One day after its release, the software used to read new German ID cards was shown to be vulnerable to attack. The Federal Office for Information Security has removed links to the program from its website. Jan Schejbal, a German computer security researcher living in Sweden, described a way to hack the new electronic German ID card software.
The new cards, which became available November 1 and will gradually replace current German cards, contain an RFID wireless chip - the same kind found in many contactless security or payment keycards. The chip stores digital versions of the card holder's photo, name, address, date of birth, height, eye and hair color and location of issuance.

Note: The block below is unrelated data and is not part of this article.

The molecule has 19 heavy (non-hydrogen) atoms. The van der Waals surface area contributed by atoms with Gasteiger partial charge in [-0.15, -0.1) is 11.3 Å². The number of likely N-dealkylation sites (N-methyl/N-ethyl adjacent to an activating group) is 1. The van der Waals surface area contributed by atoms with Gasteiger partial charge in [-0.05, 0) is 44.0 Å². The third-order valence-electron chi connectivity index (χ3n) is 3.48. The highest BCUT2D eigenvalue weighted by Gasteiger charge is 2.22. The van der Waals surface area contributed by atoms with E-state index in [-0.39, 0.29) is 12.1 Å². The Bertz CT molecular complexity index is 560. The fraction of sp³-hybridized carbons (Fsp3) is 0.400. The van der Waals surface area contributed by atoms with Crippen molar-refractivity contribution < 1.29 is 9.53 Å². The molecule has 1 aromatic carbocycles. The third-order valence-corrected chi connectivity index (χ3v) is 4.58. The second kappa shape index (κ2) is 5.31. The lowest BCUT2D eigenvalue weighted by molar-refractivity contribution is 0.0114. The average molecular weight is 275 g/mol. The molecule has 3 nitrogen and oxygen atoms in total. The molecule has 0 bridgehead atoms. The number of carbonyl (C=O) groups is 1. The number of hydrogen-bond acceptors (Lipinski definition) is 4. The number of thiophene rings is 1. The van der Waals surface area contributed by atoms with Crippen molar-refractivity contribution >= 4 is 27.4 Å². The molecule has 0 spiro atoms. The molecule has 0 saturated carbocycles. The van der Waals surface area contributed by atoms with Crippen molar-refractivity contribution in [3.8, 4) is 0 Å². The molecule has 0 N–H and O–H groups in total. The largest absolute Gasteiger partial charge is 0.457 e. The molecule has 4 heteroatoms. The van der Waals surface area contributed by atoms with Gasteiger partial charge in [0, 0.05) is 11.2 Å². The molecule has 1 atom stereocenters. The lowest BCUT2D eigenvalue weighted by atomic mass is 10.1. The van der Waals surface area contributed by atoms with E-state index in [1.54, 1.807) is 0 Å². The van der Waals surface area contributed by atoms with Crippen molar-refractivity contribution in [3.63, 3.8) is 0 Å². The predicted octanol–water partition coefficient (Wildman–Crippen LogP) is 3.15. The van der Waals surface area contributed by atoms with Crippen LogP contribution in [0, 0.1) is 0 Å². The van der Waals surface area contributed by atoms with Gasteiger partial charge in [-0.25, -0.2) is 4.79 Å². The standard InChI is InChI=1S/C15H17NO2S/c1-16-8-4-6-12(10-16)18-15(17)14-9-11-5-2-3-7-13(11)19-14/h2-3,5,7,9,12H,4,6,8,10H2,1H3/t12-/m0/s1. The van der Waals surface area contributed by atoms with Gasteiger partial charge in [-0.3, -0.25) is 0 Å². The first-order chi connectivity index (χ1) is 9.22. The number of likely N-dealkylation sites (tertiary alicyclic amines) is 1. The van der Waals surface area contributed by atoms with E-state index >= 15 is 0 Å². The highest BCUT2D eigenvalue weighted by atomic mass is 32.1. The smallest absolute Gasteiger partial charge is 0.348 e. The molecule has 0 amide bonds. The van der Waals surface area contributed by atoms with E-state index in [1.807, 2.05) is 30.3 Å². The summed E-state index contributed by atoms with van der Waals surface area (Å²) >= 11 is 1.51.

The Interior Ministry and the Federal Office for Information Security (BSI) have claimed the cards will help the government provide easy-to-use digital signatures and other government services, as well as protection against online scams and phishing attacks. Germans can also use the IDs in place of a passport when traveling within the European Union. But to be useful to individuals, the digital information on the cards needs to be accessed with a card reader.
After downloading the first version of AusweisApp from a German government website, a major flaw was found when the program checks for updates. The software does not verify the origin of a digital security (SSL) certificate, which leaves the program open to a spoof attack that conceivably could lead to the download of malicious software.